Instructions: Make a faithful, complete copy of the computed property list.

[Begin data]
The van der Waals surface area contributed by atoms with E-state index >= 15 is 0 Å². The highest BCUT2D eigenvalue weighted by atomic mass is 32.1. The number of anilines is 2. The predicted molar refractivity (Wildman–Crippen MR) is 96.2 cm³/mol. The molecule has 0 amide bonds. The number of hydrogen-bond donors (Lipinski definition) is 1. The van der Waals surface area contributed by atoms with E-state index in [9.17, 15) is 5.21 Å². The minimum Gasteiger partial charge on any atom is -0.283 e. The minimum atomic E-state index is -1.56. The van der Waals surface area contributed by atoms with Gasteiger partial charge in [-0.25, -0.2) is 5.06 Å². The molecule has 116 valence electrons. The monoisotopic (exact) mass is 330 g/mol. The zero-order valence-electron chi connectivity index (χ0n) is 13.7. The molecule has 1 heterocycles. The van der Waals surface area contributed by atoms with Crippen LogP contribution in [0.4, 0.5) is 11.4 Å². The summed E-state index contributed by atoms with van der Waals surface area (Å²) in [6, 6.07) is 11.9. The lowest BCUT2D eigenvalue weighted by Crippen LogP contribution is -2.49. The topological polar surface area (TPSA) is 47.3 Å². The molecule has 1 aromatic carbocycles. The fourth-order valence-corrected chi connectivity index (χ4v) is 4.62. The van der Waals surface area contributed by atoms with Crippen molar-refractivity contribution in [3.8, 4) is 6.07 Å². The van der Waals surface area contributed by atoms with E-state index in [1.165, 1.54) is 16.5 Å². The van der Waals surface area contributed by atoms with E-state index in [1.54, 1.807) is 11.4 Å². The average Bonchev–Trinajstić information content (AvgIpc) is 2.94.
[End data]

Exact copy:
The van der Waals surface area contributed by atoms with E-state index >= 15 is 0 Å². The highest BCUT2D eigenvalue weighted by atomic mass is 32.1. The number of anilines is 2. The predicted molar refractivity (Wildman–Crippen MR) is 96.2 cm³/mol. The molecule has 0 amide bonds. The number of hydrogen-bond donors (Lipinski definition) is 1. The van der Waals surface area contributed by atoms with E-state index in [9.17, 15) is 5.21 Å². The minimum Gasteiger partial charge on any atom is -0.283 e. The minimum atomic E-state index is -1.56. The van der Waals surface area contributed by atoms with Gasteiger partial charge in [-0.25, -0.2) is 5.06 Å². The molecule has 116 valence electrons. The monoisotopic (exact) mass is 330 g/mol. The zero-order valence-electron chi connectivity index (χ0n) is 13.7. The molecule has 1 heterocycles. The van der Waals surface area contributed by atoms with Crippen LogP contribution in [0.4, 0.5) is 11.4 Å². The summed E-state index contributed by atoms with van der Waals surface area (Å²) in [6, 6.07) is 11.9. The lowest BCUT2D eigenvalue weighted by Crippen LogP contribution is -2.49. The topological polar surface area (TPSA) is 47.3 Å². The molecule has 1 aromatic carbocycles. The fourth-order valence-corrected chi connectivity index (χ4v) is 4.62. The van der Waals surface area contributed by atoms with Crippen molar-refractivity contribution in [3.8, 4) is 6.07 Å². The van der Waals surface area contributed by atoms with E-state index in [1.165, 1.54) is 16.5 Å². The van der Waals surface area contributed by atoms with E-state index in [1.54, 1.807) is 11.4 Å². The average Bonchev–Trinajstić information content (AvgIpc) is 2.94.